Categories
Ageing Auditory Speech Processing Degraded Acoustics Hearing Loss Media Publications Speech

Quick inter­view for detektor.fm

Based on Malte’s recent J Neu­rosci study, Jonas did a brief inter­view for Ger­man radio detektor.fm today and talked lis­ten­ing effort, dig­i­tal phone lines, noise reduc­tion, and next-gen­er­a­tion hear­ing aids with host Tere­sa Nehm. (In Ger­man only.)

Categories
Auditory Speech Processing EEG / MEG Linguistics Papers Publications Speech

New edi­to­r­i­al in “Brain & Lan­guage”: Re-vis­it­ing the elec­tro­phys­i­ol­o­gy of language

I had the hon­our of guest-edit­ing a spe­cial issue for the clas­sic jour­nal “Brain and Lan­guage” and have thus con­tributed a brief edi­to­r­i­al (now online) to this issue. The spe­cial issue re-vis­its old themes and new leads in the elec­tro­phys­i­ol­o­gy of speech, lan­guage, and its precursors.

UPDATE: The full spe­cial issue appeared in Sep­tem­ber 2015 and all arti­cles are now acces­si­ble and citable. Thanks for your kind attention!

Categories
Auditory Neuroscience Auditory Perception Auditory Speech Processing Clinical relevance Degraded Acoustics Gyrus Angularis Linguistics Noise-Vocoded Speech Papers Perception Psychology Speech

New paper in press: Hartwigsen, Golombek, & Obleser in Cor­tex [UPDATED]

In a col­lab­o­ra­tion with the Uni­ver­si­ty Clin­ic of Leipzig and Prof Dr Gesa Hartwigsen (now Uni­ver­si­ty of Kiel), a new paper is to appear in “Cor­tex”, in the forth­com­ing spe­cial issue on Pre­dic­tion in Speech and Lan­guage, edit­ed by Alessan­dro Tavano and AC alum­nus Math­ias Scharinger.

Repet­i­tive tran­scra­nial mag­net­ic stim­u­la­tion over left angu­lar gyrus mod­u­lates the pre­dictabil­i­ty gain in degrad­ed speech comprehension

Hartwigsen G, Golombek T, & Obleser J.

See abstract
Increased neur­al activ­i­ty in left angu­lar gyrus (AG) accom­pa­nies suc­cess­ful com­pre­hen­sion of acousti­cal­ly degrad­ed but high­ly pre­dictable sen­tences, as pre­vi­ous func­tion­al imag­ing stud­ies have shown. How­ev­er, it remains unclear whether the left AG is causal­ly rel­e­vant for the com­pre­hen­sion of degrad­ed speech. Here, we applied tran­sient vir­tu­al lesions to either the left AG or supe­ri­or pari­etal lobe (SPL, as a con­trol area) with repet­i­tive tran­scra­nial mag­net­ic stim­u­la­tion (rTMS) while healthy vol­un­teers lis­tened to and repeat­ed sen­tences with high- vs. low-pre­dictable end­ings and dif­fer­ent noise vocod­ing lev­els. We expect­ed that rTMS of AG should selec­tive­ly mod­u­late the pre­dictabil­i­ty gain (i.e., the com­pre­hen­sion ben­e­fit from sen­tences with high-pre­dictable end­ings) at a medi­um degra­da­tion lev­el. We found that rTMS of AG indeed reduced the pre­dictabil­i­ty gain at a medi­um degra­da­tion lev­el of 4‑band noise vocod­ing (rel­a­tive to con­trol rTMS of SPL). In con­trast, the behav­ioral per­tur­ba­tion induced by rTMS reversed with increased sig­nal qual­i­ty. Hence, at 8‑band noise vocod­ing, rTMS over AG vs. SPL increased the over­all pre­dictabil­i­ty gain. Togeth­er, these results show that the degree of the rTMS inter­fer­ence depend­ed joint­ly on sig­nal qual­i­ty and pre­dictabil­i­ty. Our results pro­vide the first causal evi­dence that the left AG is a crit­i­cal node for facil­i­tat­ing speech com­pre­hen­sion in chal­leng­ing lis­ten­ing conditions.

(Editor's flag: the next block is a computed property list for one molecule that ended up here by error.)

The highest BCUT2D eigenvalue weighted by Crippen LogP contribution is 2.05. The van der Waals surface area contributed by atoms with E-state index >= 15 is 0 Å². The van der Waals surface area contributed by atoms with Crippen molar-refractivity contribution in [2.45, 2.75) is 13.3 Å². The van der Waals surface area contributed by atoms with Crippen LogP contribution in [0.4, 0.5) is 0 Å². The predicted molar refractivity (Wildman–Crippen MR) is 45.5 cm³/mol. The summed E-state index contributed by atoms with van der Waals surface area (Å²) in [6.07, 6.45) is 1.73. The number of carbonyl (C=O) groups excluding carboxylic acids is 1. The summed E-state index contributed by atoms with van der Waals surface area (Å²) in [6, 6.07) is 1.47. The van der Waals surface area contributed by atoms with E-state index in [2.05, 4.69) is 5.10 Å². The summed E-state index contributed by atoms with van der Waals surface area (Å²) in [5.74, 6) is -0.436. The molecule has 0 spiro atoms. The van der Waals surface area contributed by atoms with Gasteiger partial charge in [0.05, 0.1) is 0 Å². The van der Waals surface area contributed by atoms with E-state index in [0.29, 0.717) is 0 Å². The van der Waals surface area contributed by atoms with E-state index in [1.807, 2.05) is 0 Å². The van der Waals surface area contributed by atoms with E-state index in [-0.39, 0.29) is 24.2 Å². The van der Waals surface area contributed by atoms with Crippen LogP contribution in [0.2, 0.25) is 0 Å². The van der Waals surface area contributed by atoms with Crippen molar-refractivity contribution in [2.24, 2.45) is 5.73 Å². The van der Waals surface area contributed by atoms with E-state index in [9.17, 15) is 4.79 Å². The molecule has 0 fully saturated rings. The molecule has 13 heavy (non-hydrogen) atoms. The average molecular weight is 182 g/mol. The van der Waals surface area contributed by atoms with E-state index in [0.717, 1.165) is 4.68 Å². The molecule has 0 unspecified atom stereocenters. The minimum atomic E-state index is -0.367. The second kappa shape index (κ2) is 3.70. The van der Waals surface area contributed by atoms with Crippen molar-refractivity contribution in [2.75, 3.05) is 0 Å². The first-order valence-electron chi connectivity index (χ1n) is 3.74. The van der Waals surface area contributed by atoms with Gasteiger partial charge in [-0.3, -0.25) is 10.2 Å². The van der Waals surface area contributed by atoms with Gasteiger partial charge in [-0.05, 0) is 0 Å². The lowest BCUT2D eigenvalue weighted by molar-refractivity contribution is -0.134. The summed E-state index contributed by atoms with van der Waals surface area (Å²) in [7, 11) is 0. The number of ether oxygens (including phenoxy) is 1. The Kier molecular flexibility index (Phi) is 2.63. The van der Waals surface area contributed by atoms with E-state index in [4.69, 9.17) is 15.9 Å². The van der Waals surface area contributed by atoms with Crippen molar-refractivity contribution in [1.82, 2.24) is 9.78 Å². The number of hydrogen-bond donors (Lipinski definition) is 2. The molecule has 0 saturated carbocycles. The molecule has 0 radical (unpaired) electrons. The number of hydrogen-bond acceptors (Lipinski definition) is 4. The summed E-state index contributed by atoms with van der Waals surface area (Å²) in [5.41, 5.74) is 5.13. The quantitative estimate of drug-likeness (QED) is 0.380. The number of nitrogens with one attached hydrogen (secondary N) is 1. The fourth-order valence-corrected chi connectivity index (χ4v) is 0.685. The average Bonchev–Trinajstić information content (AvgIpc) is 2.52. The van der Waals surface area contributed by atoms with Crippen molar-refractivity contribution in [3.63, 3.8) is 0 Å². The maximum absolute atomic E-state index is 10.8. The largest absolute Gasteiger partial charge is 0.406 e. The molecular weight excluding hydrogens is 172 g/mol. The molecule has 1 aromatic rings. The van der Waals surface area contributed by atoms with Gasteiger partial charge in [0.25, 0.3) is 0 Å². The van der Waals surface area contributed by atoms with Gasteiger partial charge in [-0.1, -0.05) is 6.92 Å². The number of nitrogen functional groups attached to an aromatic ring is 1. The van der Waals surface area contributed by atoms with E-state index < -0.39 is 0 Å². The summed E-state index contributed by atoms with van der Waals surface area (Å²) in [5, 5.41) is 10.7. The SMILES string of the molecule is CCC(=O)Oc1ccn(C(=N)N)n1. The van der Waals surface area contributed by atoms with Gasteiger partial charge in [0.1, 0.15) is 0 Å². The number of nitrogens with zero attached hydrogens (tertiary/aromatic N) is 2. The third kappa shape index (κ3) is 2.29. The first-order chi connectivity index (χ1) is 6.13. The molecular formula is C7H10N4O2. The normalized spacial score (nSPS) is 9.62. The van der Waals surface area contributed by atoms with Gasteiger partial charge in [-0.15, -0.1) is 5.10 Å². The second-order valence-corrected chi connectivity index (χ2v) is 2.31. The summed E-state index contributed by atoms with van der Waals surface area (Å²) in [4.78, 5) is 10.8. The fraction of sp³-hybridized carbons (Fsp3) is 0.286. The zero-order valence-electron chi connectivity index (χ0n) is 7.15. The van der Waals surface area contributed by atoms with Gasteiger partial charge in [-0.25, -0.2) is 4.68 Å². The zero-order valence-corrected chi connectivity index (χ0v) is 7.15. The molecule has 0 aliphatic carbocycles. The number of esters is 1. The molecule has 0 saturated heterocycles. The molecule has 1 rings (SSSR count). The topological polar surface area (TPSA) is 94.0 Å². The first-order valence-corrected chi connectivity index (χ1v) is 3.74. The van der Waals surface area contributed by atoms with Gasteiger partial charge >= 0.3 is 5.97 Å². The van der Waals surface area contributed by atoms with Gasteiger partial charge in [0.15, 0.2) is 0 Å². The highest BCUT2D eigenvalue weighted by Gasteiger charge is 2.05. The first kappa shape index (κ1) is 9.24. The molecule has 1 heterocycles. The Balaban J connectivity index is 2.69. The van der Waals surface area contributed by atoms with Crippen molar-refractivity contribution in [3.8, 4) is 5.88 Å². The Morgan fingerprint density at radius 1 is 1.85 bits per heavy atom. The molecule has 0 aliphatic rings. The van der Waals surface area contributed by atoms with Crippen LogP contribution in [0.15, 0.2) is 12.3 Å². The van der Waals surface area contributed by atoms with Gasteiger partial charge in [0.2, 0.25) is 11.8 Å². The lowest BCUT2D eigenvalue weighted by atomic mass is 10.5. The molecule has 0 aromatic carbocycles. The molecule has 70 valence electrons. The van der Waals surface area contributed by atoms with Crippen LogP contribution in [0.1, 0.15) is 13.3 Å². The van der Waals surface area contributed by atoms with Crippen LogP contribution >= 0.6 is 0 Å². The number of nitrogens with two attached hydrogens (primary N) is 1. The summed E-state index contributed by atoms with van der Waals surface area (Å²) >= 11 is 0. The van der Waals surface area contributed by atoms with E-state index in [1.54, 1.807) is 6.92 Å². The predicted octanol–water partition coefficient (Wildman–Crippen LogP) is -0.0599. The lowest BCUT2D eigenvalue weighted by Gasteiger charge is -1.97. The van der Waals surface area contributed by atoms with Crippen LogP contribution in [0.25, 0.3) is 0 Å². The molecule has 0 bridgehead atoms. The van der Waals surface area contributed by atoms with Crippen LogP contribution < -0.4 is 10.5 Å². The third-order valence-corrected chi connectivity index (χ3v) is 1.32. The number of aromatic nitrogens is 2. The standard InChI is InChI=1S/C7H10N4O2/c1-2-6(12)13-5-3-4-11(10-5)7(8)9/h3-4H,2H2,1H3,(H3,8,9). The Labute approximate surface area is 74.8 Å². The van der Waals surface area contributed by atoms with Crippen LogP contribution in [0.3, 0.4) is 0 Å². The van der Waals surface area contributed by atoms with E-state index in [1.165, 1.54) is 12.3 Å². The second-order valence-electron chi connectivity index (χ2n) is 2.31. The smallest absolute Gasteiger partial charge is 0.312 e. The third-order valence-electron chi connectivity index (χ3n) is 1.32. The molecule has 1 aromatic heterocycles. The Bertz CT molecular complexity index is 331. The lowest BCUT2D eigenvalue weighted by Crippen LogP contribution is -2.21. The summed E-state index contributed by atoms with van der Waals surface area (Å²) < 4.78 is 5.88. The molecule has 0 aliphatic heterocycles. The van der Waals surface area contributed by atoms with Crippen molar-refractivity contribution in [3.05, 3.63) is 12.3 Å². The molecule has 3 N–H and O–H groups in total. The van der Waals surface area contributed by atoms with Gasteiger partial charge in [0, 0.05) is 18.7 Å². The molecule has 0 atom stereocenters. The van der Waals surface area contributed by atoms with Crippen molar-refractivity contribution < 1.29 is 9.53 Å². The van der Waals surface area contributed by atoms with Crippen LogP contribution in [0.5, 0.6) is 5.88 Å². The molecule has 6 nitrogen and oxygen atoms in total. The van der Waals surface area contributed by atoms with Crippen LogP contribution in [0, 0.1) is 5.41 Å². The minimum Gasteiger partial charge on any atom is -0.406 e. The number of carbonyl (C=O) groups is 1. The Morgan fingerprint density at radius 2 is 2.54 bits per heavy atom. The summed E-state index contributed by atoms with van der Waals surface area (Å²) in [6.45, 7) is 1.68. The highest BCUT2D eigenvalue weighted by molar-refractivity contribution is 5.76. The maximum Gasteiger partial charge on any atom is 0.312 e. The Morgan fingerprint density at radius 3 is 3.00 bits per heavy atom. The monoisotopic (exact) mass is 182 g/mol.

Screen Shot 2014-09-11 at 21.19.17

Check it out soon!

Ref­er­ences

  • Hartwigsen G1, Golombek T2, Obleser J3. Repet­i­tive tran­scra­nial mag­net­ic stim­u­la­tion over left angu­lar gyrus mod­u­lates the pre­dictabil­i­ty gain in degrad­ed speech com­pre­hen­sion. Cor­tex. 2014 Sep 18. PMID: 25444577. [Open with Read]
Categories
Ageing Auditory Neuroscience Auditory Speech Processing Clinical relevance Degraded Acoustics Executive Functions fMRI Hearing Loss Noise-Vocoded Speech Papers Publications Speech

New paper in press: Erb & Obleser, Fron­tiers in Sys­tems Neuroscience

Julia Erb just got accept­ed the third study of her PhD project,

Upreg­u­la­tion of cog­ni­tive con­trol net­works in old­er adults’ speech comprehension

It will appear in Fron­tiers in Sys­tems Neu­ro­science soon.

The data are an exten­sion (in old­er adults) of Julia’s Jour­nal of Neu­ro­science paper ear­li­er this year.

Ref­er­ences

  • Erb J, Obleser J. Upreg­u­la­tion of cog­ni­tive con­trol net­works in old­er adults’ speech com­pre­hen­sion. Front Syst Neu­rosci. 2013 Dec 24;7:116. PMID: 24399939. [Open with Read]
Categories
Auditory Cortex Auditory Neuroscience Auditory Perception Auditory Speech Processing EEG / MEG Neural Oscillations Neural Phase Papers Publications

New paper in press: Hen­ry & Obleser, PLOS ONE [Update]

Watch this space and the PLOS ONE web­site for a forth­com­ing arti­cle by Mol­ly Hen­ry and me;

Dis­so­cia­ble neur­al response sig­na­tures for slow ampli­tude and fre­quen­cy mod­u­la­tion in human audi­to­ry cortex

Hark­ing back at what we had argued ini­tial­ly in our 2012 Fron­tiers op’ed piece (togeth­er with Björn Her­rmann), Mol­ly presents neat evi­dence for dis­so­cia­ble cor­ti­cal sig­na­tures of slow ampli­tude ver­sus fre­quen­cy mod­u­la­tion. These cor­ti­cal sig­na­tures poten­tial­ly pro­vide an effi­cient means to dis­sect simul­ta­ne­ous­ly com­mu­ni­cat­ed slow tem­po­ral and spec­tral infor­ma­tion in acoustic com­mu­ni­ca­tion signals.

[Update]

Paper is avail­able here.

Ref­er­ences

  • Hen­ry MJ, Obleser J. Dis­so­cia­ble neur­al response sig­na­tures for slow ampli­tude and fre­quen­cy mod­u­la­tion in human audi­to­ry cor­tex. PLoS One. 2013 Oct 29;8(10):e78758. PMID: 24205309. [Open with Read]